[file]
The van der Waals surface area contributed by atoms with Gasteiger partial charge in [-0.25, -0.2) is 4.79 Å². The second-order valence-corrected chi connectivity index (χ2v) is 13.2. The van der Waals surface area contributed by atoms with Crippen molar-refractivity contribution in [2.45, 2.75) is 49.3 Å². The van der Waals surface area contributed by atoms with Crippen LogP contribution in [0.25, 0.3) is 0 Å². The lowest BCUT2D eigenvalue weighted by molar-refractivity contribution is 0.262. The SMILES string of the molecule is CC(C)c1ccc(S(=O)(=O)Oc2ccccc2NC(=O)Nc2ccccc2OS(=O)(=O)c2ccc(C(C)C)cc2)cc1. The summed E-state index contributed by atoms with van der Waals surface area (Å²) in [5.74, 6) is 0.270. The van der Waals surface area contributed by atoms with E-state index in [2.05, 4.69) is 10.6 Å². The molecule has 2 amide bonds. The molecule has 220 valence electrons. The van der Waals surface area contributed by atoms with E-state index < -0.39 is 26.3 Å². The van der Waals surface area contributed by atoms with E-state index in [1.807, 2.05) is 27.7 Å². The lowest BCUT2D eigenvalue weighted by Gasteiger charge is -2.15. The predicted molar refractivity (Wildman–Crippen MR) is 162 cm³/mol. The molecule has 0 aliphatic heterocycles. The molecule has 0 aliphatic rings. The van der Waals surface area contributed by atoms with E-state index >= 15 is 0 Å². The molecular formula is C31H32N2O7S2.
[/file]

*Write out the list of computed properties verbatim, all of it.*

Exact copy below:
The van der Waals surface area contributed by atoms with Gasteiger partial charge in [-0.25, -0.2) is 4.79 Å². The second-order valence-corrected chi connectivity index (χ2v) is 13.2. The van der Waals surface area contributed by atoms with Crippen molar-refractivity contribution in [2.45, 2.75) is 49.3 Å². The van der Waals surface area contributed by atoms with Crippen LogP contribution in [0.25, 0.3) is 0 Å². The lowest BCUT2D eigenvalue weighted by molar-refractivity contribution is 0.262. The SMILES string of the molecule is CC(C)c1ccc(S(=O)(=O)Oc2ccccc2NC(=O)Nc2ccccc2OS(=O)(=O)c2ccc(C(C)C)cc2)cc1. The summed E-state index contributed by atoms with van der Waals surface area (Å²) in [5.74, 6) is 0.270. The van der Waals surface area contributed by atoms with E-state index in [2.05, 4.69) is 10.6 Å². The molecule has 2 amide bonds. The molecule has 220 valence electrons. The van der Waals surface area contributed by atoms with E-state index < -0.39 is 26.3 Å². The van der Waals surface area contributed by atoms with E-state index in [1.807, 2.05) is 27.7 Å². The lowest BCUT2D eigenvalue weighted by Gasteiger charge is -2.15. The predicted molar refractivity (Wildman–Crippen MR) is 162 cm³/mol. The molecule has 0 aliphatic heterocycles. The molecule has 0 aliphatic rings. The van der Waals surface area contributed by atoms with E-state index >= 15 is 0 Å². The molecular formula is C31H32N2O7S2.